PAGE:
We took 7 excess roosters in January to our Amish friends who do processing. They close their weekly butchering after Christmas but said to bring our 7 and they would do them at the house. They used a hatchet on a wood block on the lawn then took them all to their unheated wash house attached to the house. With one bucket of hot water for scalding and another empty bucket to put the excess feathers in, two ladies had those 7 birds done in about 15 minutes. It would have taken me that long just to do one!!! They then took them into the warm kitchen to finish the gutting and final cleaning all done in a washpan on the table.. You were brave to tackle so many and in such cold weather. I didn’t realize that with testosterone production it makes them tough! – that explains a lot as mine WERE tough (6 months of age). Although I separated them from the pullets so they wouldn’t be harassed – they were constantly fighting and chasing each other around the shed – and consequently not an ounce of fat on them (not good). I’m going to stick to Cornish Crosses from now on for my meat birds and if I do any hatching of my egg layers and have excess roosters I’ll put them in the freezer early for soup or stewing and not keep them longer in hopes of a heavier carcase(which just doesn’t happen unless they are Cornish Crosses).. Funny thing but today I cooked a 4lb rooster which was in my freezer labeled from last year’s culling (not the recent January batch). I boiled it first until tender for soup, then put the large parts in a baking pan w/tomato soup & dry french onion soup mix (one of my favorite recipes). It was very tender & served with plain noodles & the sauce was delicious.
It’s nice that you have an alternative for processing your chickens. My parents had some friends from the city visiting them last summer and they went for a drive. They happened to drive past your friends’ house while they were processing chickens. I guess my parents’ friends were a little taken aback by the flopping chickens and blood! (Not sure, but I wouldn’t put it past my Dad to drive by there on purpose!)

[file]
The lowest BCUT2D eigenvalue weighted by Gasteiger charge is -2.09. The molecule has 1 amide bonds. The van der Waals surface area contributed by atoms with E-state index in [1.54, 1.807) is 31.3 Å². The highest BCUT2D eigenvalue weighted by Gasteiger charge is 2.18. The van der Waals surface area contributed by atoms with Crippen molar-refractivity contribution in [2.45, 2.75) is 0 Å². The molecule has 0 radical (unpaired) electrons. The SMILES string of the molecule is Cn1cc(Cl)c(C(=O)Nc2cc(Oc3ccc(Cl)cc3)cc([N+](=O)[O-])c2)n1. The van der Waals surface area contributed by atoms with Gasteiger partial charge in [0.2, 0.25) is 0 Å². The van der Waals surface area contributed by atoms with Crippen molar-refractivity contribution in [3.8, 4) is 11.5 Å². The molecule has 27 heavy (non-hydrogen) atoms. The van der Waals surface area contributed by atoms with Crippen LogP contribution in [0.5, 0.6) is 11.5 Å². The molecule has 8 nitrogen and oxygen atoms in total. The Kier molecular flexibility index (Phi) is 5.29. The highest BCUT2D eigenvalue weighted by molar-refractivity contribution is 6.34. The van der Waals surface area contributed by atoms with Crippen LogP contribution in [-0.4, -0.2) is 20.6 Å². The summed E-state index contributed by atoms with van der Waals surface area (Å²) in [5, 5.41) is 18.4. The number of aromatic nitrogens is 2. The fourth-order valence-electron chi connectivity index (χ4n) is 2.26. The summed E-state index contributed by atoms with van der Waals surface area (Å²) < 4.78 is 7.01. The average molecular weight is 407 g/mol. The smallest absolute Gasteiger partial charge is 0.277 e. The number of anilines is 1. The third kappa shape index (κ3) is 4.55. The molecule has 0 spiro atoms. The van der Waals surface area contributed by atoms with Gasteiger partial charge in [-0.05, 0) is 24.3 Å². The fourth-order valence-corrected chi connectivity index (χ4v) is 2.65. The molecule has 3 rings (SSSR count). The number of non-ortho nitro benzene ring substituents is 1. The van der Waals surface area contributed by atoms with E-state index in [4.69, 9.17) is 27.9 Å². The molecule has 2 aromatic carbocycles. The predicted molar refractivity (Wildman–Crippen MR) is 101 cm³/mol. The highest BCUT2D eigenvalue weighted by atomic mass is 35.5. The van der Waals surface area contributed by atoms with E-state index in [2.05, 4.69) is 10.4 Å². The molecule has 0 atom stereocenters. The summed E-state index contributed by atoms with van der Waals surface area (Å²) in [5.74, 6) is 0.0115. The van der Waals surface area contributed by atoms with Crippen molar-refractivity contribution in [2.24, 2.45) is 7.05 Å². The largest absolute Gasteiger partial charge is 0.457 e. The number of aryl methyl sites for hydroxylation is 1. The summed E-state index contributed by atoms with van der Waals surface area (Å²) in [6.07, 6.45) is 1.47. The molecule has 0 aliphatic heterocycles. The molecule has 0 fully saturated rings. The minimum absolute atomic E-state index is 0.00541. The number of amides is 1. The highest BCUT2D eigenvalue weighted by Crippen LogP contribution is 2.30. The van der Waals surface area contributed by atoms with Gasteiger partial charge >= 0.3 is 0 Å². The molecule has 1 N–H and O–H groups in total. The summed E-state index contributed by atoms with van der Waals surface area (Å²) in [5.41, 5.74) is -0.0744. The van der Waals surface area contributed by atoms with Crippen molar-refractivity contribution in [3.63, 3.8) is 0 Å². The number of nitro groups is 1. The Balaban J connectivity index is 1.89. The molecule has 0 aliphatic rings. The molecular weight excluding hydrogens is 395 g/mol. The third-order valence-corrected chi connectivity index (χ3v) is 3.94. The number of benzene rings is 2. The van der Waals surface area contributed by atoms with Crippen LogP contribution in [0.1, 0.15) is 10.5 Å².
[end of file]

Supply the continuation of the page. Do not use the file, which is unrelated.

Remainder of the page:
I’m not sure that everyone would consider my actions brave! Some might say foolish 🙂
As young cockerels get closer to the age of mating, their testosterone production increases. Crowing and fighting goes along with the increase in hormones. Before the creation of the Cornish X hybrids, more people caponized their young cockerels by removing their testicles. Doing this stops their testosterone production and has the same effect as castrating male calves, colts, and any other animal. Unfortunately for the cockerels, their testicles are located deep within the body cavity, close to the spine, making it necessary to create an incision between their ribs. The incision is spread slightly and the testicles are removed. The process is very invasive and takes a lot of practice. The better you get, the fewer cockerels you’ll have dying from a botched surgery. The practice isn’t as widely used now that we can get the same results by raising the Cornish X hybrids.
I also boil any chicken that I think will be tough (roosters and stewing hens). Sometimes I pick the carcasses clean and use the meat in casseroles or other dishes that cook for longer periods with a sauce. They are much more tender that way and your dish with tomato soup, onion soup mix, and noodles sounds yummy! Thanks for the idea!
That’s a great tip about tough meat when testosterone kicks in with crowing! Thanks.
Yes, they start putting their energy into fighting over the ladies instead of getting fat and tasty. 😉 I usually try to butcher earlier, but gosh, we’ve had so much frigid weather! I was having a tough time getting it done. Thanks for visiting!
Butchering in below freezing temperatures had to be rough. I’m thinking brutal. I’ve never butchered anything but rabbits and chickens and then only in true balmy conditions. You get 5 stars for this one.
It isn’t so bad if you have an enclosed space to stay out of the wind. I finished the cockerels yesterday afternoon, since our temps were forecast to dip back down into the subzero range. I should update the post. 🙂 I think the fact that you are willing to butcher your animals at all gives you some pretty big stars on your homesteading badge of honor! Thanks for stopping by!
I have processed several deer in those conditions and actually prefer cold or freezing temps to do so. Haven’t done any chicken but look forward to trying. ;o)
That’s great! Thanks for sharing 🙂